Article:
OTTAWA’S CINEMA FOR INTERNATIONAL AND INDEPENDENT MOVIES

Knight Of Cups

A tormented hero searching for meaning in life, accompanied by a meandering voiceover, beautiful visuals and more than a hint of existential crisis and pondering of one’s place in the universe. Yes indeed – welcome to that now familiar refrain of a Terence Malick film, and this time one grounded in that most surreal of real worlds, a chunk of Santa Monica peopled by movie stars, models and other members of the ‘beautiful’ Hollywood elite.

Poster art for Knight Of CupsKnight Of Cups is an elegant and strikingly shot film that revels in a series of wonderfully shot locations – from beaches to deserts and from hedonistic parties through to intimate encounters – and will likely enrapture fans of Malick’s very individual style.

The title comes from the character in a pack of tarot cards and from – in the film at least – a Chaucerian style story about a young prince whose father had sent him to find a pearl, but who had been distracted in his quest, forgotten who he was and what he was searching for, and fallen into a deep sleep.

The prince here is Armani-suited Hollywood comedy screenwriter Rick (Christian Bale), who longs for something, without knowing quite what it is or how to try and find it. Despite wealth, looks and success, he doesn’t quite know which way to turn. The Knight Of Cups is an artist, a romantic and an adventurer, but also a tormented soul searching for meaning.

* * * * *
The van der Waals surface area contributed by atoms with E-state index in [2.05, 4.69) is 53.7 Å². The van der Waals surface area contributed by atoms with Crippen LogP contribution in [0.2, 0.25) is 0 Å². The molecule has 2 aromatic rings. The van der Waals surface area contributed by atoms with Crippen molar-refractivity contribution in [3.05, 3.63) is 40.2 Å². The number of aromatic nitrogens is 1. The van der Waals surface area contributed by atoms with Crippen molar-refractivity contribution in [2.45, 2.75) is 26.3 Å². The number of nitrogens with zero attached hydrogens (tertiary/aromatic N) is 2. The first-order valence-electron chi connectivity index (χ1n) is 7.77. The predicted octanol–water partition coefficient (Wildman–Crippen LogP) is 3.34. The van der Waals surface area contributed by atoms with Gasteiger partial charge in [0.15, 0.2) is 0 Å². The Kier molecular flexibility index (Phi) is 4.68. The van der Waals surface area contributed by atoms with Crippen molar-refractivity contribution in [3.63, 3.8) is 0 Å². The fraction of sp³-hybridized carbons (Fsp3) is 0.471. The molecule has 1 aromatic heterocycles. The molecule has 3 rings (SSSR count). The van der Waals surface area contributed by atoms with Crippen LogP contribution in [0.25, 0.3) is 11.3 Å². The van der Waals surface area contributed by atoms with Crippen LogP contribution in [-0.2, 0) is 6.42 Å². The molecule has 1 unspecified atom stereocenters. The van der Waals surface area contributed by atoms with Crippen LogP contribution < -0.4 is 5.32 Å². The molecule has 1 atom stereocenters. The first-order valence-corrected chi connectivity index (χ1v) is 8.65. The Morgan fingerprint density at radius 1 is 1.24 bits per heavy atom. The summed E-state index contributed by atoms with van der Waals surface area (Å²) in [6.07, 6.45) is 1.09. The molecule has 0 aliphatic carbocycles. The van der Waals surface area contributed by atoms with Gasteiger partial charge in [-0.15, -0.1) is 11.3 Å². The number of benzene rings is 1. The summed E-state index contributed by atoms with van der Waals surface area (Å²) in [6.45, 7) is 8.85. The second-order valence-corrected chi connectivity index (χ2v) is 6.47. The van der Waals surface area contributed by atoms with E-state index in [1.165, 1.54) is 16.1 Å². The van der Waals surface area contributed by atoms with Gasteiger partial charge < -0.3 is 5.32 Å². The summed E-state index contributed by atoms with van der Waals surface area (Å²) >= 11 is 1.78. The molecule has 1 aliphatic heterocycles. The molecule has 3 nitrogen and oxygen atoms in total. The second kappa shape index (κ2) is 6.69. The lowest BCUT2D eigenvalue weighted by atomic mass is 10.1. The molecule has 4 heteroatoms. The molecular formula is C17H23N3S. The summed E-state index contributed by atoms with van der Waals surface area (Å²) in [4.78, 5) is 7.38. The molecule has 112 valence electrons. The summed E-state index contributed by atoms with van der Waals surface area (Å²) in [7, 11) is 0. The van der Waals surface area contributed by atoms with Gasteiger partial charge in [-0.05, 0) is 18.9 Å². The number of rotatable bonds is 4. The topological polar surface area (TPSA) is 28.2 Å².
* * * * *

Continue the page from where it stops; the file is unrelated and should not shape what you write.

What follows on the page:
Perhaps Santa Monica is the wrong place for a search for meaning, but this Knight finds solace, distraction and hints about how he should and could embark on a new direction in his encounters with a series of beautiful women. These loving and loyal women include flighty Della (Imogen Poots); doctor Nancy (Cate Blanchett), to whom he was once married; mannered model Helen (Freida Pinto); married woman Elizabeth (Natalie Portman); stripper Karen (Teresa Palmer); and Isabel (Isabel Lucas), a young woman who may ultimately show him the way.

His quest for spiritual – and presumably sexual – enlightenment is juxtaposed by scenes which dwell on his troubled relationship with his father (Brian Dennehy) and brother (Wes Bentley).

This is a bold and ambitious film packed with striking visual moments, shot by cinematographer Emmanuel Lubezki at his very best. The camera glides around the haunted hero, with scenes intercut with striking visuals – ranging from shots of the Earth from space and desert mountain ranges through to (very amusing and engaging) underwater shots of a dog in a swimming pool – and set alongside an internal monologue by Rick.

Bale’s Rick has little actual dialogue and while a largely un-smiling Bale gives the film a serious edge, it is the women in his life who offer life, personality and the hope of direction.

– Mark Adams, Screen Daily
 

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